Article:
Wyatt Bonaparte, 12, strolled across the stage of the Moberly Area Community College auditorium in his favorite pair of blue jeans Saturday. When he reached his designated mark, he struck a pose, flipped the the hood of his sweatshirt off, tousled his hair and flashed his signature smile.
Before stepping down from the stage, he took a passing look at the judges and blew a kiss to the crowd.
The theme for this America’s Best Pageant was back-to-school, and while Wyatt was excited that he got to wear his favorite casual clothes, he’s also pumped for his next big competition, where he hopes to wear a red glitter tux.
Many boys his age might not be so confident in the world of pageantry, but Wyatt loves the attention and the excitement of being crowned victorious.
At Wyatt’s home just north of Business Loop 70, a pageant crown almost a foot tall, with cowboy boots bedazzled into the front, sits atop a shelf in the dining room. Wyatt won the crown when he dressed as a cowboy for Rodeo Cuties, his first pageant. It’s one of his many crowns and trophies, and he’s running out of room on the shelf to display any more.
Wyatt, the youngest of eight children, began doing pageants after a pageant director sent a message to his mom, Delsie, on Facebook. The director told Delsie that she had a very handsome son and wondered if she had considered putting him in pageants.
Delsie said she never considered it.
Wyatt was into the idea from the beginning, so he and his mom decided he should compete. He won his first pageant, and at his second pageant, Salute the Troops, he was crowned Mr. Boone County and qualified for the Midwest Finals of the America’s Best Pageant circuit he competes in.
Despite his success on stage, Wyatt is shy around strangers. He sometimes looks to his mom when he’s asked questions. He said he gets nervous before he competes. At his first pageant he drank a Red Bull to get through the day.
“I get nervous, but then I get in the groove and…well,” Wyatt said pointing toward the shelf with all his crowns and trophies.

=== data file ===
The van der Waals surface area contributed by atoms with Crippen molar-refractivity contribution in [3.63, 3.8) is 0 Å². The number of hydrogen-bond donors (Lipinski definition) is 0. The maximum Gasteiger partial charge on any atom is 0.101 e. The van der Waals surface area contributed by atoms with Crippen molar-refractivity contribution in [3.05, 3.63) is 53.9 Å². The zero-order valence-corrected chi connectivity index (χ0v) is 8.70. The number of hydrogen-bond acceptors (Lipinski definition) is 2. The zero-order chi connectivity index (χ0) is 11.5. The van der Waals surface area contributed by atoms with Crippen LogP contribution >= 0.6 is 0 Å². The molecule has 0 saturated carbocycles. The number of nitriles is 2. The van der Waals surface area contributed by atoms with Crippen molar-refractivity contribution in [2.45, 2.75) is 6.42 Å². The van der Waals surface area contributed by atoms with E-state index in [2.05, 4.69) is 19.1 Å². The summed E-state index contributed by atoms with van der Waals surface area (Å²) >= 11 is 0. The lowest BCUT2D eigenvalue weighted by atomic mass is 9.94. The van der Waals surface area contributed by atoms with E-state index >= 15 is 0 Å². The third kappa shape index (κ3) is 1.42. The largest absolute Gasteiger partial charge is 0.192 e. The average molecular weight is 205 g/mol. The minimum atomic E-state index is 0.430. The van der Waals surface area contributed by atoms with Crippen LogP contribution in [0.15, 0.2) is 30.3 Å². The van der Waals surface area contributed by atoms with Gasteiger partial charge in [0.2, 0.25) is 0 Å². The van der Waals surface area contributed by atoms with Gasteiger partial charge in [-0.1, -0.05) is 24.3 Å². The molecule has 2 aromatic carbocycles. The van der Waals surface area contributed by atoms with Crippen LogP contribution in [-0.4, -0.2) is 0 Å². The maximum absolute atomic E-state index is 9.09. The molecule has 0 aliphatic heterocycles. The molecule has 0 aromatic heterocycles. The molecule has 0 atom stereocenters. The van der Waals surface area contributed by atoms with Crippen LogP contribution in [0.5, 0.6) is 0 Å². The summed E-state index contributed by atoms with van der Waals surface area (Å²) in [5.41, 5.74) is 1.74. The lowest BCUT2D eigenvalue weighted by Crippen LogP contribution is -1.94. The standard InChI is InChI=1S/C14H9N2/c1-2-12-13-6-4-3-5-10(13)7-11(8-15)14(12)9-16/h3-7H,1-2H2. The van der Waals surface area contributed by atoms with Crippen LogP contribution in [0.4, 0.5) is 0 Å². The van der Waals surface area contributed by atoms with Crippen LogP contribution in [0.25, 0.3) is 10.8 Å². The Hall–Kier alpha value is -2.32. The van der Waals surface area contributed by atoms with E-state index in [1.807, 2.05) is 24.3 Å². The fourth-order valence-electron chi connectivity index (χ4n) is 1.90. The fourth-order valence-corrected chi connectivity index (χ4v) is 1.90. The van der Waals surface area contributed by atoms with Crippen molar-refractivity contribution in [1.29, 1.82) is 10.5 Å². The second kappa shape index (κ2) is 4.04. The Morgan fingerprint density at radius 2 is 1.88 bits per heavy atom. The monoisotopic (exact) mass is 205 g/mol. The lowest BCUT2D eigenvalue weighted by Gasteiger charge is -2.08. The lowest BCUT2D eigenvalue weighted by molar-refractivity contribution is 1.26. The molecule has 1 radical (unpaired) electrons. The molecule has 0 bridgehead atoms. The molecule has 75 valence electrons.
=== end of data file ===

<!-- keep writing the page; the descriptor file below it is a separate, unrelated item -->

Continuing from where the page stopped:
Delsie said boys’ pageants are just like girls’ pageants but without all the dresses. The boys wear dress clothes, compete in talent portions when given the option and get dressed up in theme wear, with categories such as “cowboy” and “villain.”
Each contestant is up for a number of awards, some of which have titles long enough to be a Starbucks order. Deslie said the titles sound like the names of burritos: “Mega Ultimate Grand Supreme” and “Mega Elite Grand Supreme.” Delsie said Wyatt usually wins most of them.
Wyatt won a handful of accolades Saturday at the back-to-school pageant. Overall, he won the Mega Ultimate Grand Supreme title, the second highest recognition.
Wyatt’s strategy is simple. He tries to memorize where the marks on the stage are placed before he walks out to strike a pose at each. To prepare for the pageants, Wyatt watches YouTube videos of male models posing, then works on his own poses.
Delsie helps Wyatt by coaching him at home and from the side of the stage. She said she has watched “Toddlers and Tiaras” and avoids acting like those “crazy moms,” even though she understands why they do it.
Deslie said boys’ pageants tend to have much less drama than girls’ pageants, and they do a good job of boosting kids’ self-esteem and confidence.
One requirement for winning titles in America’s Best Pageants is community service. Winners have to help with charity events and volunteer. Recently, Wyatt worked with Welcome Home, an organization that helps veterans make the transition back into life at home, and he also helped out with a school supply drive Saturday.
“It’s not just about that pretty face,” Delsie said. “You got to have a pretty soul.
Contestants can even win titles for community service at the Midwest Finals, which Wyatt will compete in this April.
Delsie said more boys are competing in pageants, but they can be hesitant when they get on stage because of the negativity some people have about boys’ engaging in them.
How does Wyatt feel about that? “Meh.”
The lack of boys competing leads to some pageants lacking king-style crowns. On Saturday, when Wyatt won a People’s Choice title, he was ecstatic about getting a Spiderman mask made of the same metal and jewels a crown would feature.
“I would actually wear that to school,” he said.
Delsie is glad to have a son competing in pageants rather than a daughter, because the expense is much greater for girls. Registration for pageants can range from hundreds of dollars to over $1,000. With a boy, she doesn’t have to spend more money on clothing, makeup and hairstyling. The most she has to do is get Wyatt’s hair cut or put on some base makeup at larger competitions.
In some cases Wyatt will pull back his hair with hair ties or into “viking braids.”
“I have natural beauty,” Wyatt said in response to not having to do as much getting ready as the girls competing. “All I have to do is brush my teeth.”
Wyatt said most people he knows have been more interested than not in his pageants. His dad isn’t as “gung-ho” as his mom, but he is supportive. Ruby Williams, his grandmother, has attended all of Wyatt’s pageants.
“I’m pretty proud,” Williams said.
Wyatt’s best friend laughed at him when he learned Wyatt was in pageants, but Wyatt wasn’t upset. “He’s Mr. Tough Guy,” Wyatt said.
Aside from pageants, Wyatt enjoys playing the violin and video games, as well as riding his bike, collecting rocks and hiking.
Wyatt hopes to become more involved in pageants. He’d like to travel to other states to compete.
“I’m just trying to get my rep’ out,” he said.